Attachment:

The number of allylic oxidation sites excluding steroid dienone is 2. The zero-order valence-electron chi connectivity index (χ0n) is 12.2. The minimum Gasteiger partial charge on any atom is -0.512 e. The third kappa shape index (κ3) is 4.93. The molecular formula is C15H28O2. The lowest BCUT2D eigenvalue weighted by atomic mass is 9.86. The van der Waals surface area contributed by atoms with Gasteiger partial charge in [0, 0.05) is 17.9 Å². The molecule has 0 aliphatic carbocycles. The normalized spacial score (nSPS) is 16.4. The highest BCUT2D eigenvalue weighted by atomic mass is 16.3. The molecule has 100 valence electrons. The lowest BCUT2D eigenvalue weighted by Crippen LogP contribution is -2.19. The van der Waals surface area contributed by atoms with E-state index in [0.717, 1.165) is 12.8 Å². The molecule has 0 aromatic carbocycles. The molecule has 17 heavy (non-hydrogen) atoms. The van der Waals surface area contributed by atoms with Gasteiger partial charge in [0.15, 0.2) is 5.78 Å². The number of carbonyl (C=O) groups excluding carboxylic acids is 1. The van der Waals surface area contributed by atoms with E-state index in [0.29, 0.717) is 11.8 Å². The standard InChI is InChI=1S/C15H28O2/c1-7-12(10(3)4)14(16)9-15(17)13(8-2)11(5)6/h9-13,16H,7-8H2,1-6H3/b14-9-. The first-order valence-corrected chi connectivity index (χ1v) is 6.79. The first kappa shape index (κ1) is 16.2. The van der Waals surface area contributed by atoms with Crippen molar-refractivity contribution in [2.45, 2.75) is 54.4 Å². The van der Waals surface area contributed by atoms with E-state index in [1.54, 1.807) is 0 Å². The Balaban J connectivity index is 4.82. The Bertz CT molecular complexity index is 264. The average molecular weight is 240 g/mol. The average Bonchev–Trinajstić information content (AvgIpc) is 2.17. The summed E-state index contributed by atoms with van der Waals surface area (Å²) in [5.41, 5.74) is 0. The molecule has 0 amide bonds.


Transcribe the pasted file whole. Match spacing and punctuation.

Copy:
The number of allylic oxidation sites excluding steroid dienone is 2. The zero-order valence-electron chi connectivity index (χ0n) is 12.2. The minimum Gasteiger partial charge on any atom is -0.512 e. The third kappa shape index (κ3) is 4.93. The molecular formula is C15H28O2. The lowest BCUT2D eigenvalue weighted by atomic mass is 9.86. The van der Waals surface area contributed by atoms with Gasteiger partial charge in [0, 0.05) is 17.9 Å². The molecule has 0 aliphatic carbocycles. The normalized spacial score (nSPS) is 16.4. The highest BCUT2D eigenvalue weighted by atomic mass is 16.3. The molecule has 100 valence electrons. The lowest BCUT2D eigenvalue weighted by Crippen LogP contribution is -2.19. The van der Waals surface area contributed by atoms with E-state index in [0.717, 1.165) is 12.8 Å². The molecule has 0 aromatic carbocycles. The molecule has 17 heavy (non-hydrogen) atoms. The van der Waals surface area contributed by atoms with Gasteiger partial charge in [0.15, 0.2) is 5.78 Å². The number of carbonyl (C=O) groups excluding carboxylic acids is 1. The van der Waals surface area contributed by atoms with E-state index in [0.29, 0.717) is 11.8 Å². The standard InChI is InChI=1S/C15H28O2/c1-7-12(10(3)4)14(16)9-15(17)13(8-2)11(5)6/h9-13,16H,7-8H2,1-6H3/b14-9-. The first-order valence-corrected chi connectivity index (χ1v) is 6.79. The first kappa shape index (κ1) is 16.2. The van der Waals surface area contributed by atoms with Crippen molar-refractivity contribution in [2.45, 2.75) is 54.4 Å². The van der Waals surface area contributed by atoms with E-state index in [1.54, 1.807) is 0 Å². The Balaban J connectivity index is 4.82. The Bertz CT molecular complexity index is 264. The average molecular weight is 240 g/mol. The average Bonchev–Trinajstić information content (AvgIpc) is 2.17. The summed E-state index contributed by atoms with van der Waals surface area (Å²) in [5.41, 5.74) is 0. The molecule has 0 amide bonds.